After a series of sports injuries, including a torn medial collateral ligament returning a kickoff in a varsity football game against Ringgold High School, Manganiello auditioned for the Carnegie Mellon School of Drama as a senior in high school. He was not accepted, so he enrolled at the University of Pittsburgh and worked at theater. He reapplied to Carnegie Mellon a year later, and was one of 17 students accepted into the acting program. He performed in theater productions and wrote, produced, and acted in a student film entitled Out of Courage 2: Out for Vengeance. He graduated in 2000 with a BFA in acting. He traveled to New York and Los Angeles through his university to participate in group auditions, which provided him contacts in the entertainment business.

Favorite Quotes from Joe Manganiello

“I care what these guys thought about what I did. If I’m making them happy, then I know I’m on the right track.” – Joe Manganiello
“David Ayer was put on my map, at that point, and I always kept note and clocked his career. When he started directing, I saw Harsh Times, I saw Street Kings and I saw End of Watch. I gave my agents a list of directors that I wanted to work with, and at the top of that list was David. I wanted to have that experience.” – Joe Manganiello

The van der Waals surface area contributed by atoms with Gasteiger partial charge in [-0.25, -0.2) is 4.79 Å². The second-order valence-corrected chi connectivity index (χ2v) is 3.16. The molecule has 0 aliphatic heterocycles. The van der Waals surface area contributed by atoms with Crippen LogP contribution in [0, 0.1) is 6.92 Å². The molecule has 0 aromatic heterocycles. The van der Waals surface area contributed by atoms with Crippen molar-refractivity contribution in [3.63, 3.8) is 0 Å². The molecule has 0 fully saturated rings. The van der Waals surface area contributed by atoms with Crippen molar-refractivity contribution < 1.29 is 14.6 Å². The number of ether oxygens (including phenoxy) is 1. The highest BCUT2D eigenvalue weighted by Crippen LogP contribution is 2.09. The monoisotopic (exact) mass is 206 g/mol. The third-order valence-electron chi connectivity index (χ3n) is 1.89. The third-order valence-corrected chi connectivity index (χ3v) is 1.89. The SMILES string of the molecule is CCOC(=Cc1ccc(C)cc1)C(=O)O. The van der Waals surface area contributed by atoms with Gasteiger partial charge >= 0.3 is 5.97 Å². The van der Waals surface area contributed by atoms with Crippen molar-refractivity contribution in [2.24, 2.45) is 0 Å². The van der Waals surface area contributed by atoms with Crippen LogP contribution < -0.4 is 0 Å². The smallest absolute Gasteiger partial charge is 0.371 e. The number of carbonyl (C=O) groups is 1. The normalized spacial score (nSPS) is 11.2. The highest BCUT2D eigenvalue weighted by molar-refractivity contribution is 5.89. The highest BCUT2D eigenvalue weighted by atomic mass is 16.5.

“When I’d be out-and-about at a club and the music would come on, I was never the guy that was gonna dance. But after Magic Mike – I have like two or three go-to moves. That’s what Magic Mike gave me.” – Joe Manganiello
“I actually met Carrie Fisher a couple of years ago. When I told her that she was my first crush, she insisted that we get married and have a reality show about it. I’m lucky to have made it out of that weekend without getting married.” – Joe Manganiello
“We’ve all had those phone conversations. Things are heated, you’re in a position where you’re gonna say something nasty. Instead, you say, “Oh, I’ve got that thing in the oven.” Lie. Get off the phone. Don’t perpetuate a bad situation.” – Joe Manganiello

Career Highlights

Joe Manganiello's directorial debut came in 2014 with the documentary feature La Bare, which he also produced and financed. Manganiello is also known for his role in How I Met Your Mother as Brad. In 2017 he won a Mid-Atlantic Emmy as the narrator of the documentary Pittsburgh Is Home: The Story of the Penguins, which documented the first 50 years of history of the Pittsburgh Penguins hockey team. He is active with several charities, primarily UPMC Children's Hospital of Pittsburgh for which he serves on the board of trustees. In 2016, Manganiello was cast as Slade Wilson / Deathstroke in the DC Extended Universe, making his first appearance in 2017's Justice League.